In this systematic review, we summarized the current evidence for a β-lactam antibiotics intravenous infusion strategy in sepsis or septic shock patients. Our study demonstrated that the prolonged infusion significantly improved compared to the intermittent infusion when the target plasma concentration and clinical cure were attained. Furthermore, the adverse event and occurrence of antibiotic-resistant bacteria did not increase in the prolonged infusion group. The hospital mortality, however, did not significantly differ between the groups.

β-Lactam antibiotics are time-dependent drugs, and their antibacterial activity is related to the duration of the maintenance of its concentration level exceeding the MIC. Patients who received β-lactams by continuous infusion were ten times more likely to exceed the target MIC than patients who received intermittent infusion [16]. Thus, our results could show a high clinical cure because of the high attainment of the target plasma concentration. Based on the pharmacokinetic/pharmacodynamics principle and our results, physicians should consider the prolonged infusion of β-lactam antibiotics strategy in treating sepsis or septic shock.

Clinical evidence supporting improved hospital mortality with prolonged β-lactams for sepsis or septic shock has been controversial [6, 8, 9, 29]. To solve this inconsistency, we added a subgroup analysis according to the year the studies were published. Interestingly, recent studies showed favorable results of prolonged infusion for hospital mortality whereas older studies did not. A possible reason for this result was the gradual increase in the reliance on pharmacokinetic/pharmacodynamics principles for the optimization of doses of antimicrobials. Another possibility was the improvement of study designs as recent studies were based on past studies. The results of the subgroup analysis indicated favorable effects of prolonged infusion in or after the year 2015. Moreover, we investigated using TSA to verify the strength of our results and detect reasons for conflicting results from previous studies [8, 9]. Finally, the analysis revealed an insufficient number of studies to reach a definitive conclusion for this topic. Further studies are needed and will provide clinicians with stronger confidence to adopt the prolonged infusion strategy for patients with sepsis or septic shock.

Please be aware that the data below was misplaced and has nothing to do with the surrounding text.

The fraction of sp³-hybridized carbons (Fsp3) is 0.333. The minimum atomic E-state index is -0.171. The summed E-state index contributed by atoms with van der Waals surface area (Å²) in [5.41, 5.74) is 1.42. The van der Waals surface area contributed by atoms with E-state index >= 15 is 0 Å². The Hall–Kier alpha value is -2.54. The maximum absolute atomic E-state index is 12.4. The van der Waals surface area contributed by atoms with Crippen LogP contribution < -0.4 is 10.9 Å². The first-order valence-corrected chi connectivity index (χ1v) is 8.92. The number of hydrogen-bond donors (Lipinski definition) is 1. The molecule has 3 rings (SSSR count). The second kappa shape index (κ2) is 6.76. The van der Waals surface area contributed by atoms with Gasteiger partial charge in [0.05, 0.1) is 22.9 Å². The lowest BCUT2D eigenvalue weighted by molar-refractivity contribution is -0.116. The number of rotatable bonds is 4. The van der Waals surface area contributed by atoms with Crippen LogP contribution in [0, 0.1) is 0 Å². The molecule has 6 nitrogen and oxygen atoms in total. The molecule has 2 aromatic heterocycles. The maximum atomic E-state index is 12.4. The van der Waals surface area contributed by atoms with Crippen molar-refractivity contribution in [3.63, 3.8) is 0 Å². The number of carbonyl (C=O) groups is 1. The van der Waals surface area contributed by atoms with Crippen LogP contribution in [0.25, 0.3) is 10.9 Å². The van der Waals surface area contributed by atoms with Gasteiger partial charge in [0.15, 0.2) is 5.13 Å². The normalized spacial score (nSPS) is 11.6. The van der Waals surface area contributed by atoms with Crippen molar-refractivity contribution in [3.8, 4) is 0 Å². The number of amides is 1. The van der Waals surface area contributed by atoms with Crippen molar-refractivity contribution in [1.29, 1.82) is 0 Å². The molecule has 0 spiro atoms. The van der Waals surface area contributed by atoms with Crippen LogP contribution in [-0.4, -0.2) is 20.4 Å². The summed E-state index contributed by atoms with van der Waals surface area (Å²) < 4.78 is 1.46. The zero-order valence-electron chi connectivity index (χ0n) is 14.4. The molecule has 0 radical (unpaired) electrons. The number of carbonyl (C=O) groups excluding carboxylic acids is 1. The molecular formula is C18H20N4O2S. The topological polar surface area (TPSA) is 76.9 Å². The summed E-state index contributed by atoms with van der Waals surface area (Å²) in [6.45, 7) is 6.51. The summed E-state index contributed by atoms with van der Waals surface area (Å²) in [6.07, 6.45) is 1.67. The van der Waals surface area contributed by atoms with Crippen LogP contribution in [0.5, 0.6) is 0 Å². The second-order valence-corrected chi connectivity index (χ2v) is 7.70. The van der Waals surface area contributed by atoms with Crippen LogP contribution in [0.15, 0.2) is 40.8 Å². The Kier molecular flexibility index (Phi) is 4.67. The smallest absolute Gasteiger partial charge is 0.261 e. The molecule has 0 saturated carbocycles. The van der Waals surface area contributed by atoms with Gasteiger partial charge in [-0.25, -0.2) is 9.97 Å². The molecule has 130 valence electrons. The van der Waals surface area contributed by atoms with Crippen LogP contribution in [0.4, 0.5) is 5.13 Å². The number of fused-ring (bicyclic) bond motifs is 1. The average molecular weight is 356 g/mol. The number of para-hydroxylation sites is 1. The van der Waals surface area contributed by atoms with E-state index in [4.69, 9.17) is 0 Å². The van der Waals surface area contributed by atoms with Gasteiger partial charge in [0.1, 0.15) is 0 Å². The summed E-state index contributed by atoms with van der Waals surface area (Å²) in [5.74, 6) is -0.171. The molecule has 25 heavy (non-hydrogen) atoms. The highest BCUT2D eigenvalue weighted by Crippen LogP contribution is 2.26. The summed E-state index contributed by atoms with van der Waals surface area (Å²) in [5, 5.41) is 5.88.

In 2019, a systematic review was performed, but the results were insufficient and could not differentiate between the continuous infusion and the traditional intermittent infusions of antibiotics [29]. However, the target population of a recent systematic review on an infectious disease (not sepsis) showed a high heterogeneity for the included studies. Nonetheless, our meta-analysis indicated low heterogeneity for the included studies, resulting in the inability of prolonged β-lactams in showing the superiority of the outcomes. Another previous systematic review showed improved hospital mortality in the prolonged infusion of β-lactam antibiotics [9]. This previous systematic study examined only antipseudomonal β-lactams, and some results of the sensitivity analysis could not show any differences in mortality, which correlated with our subgroup analysis results. Furthermore, the study did not take into account adverse events or resistant strains.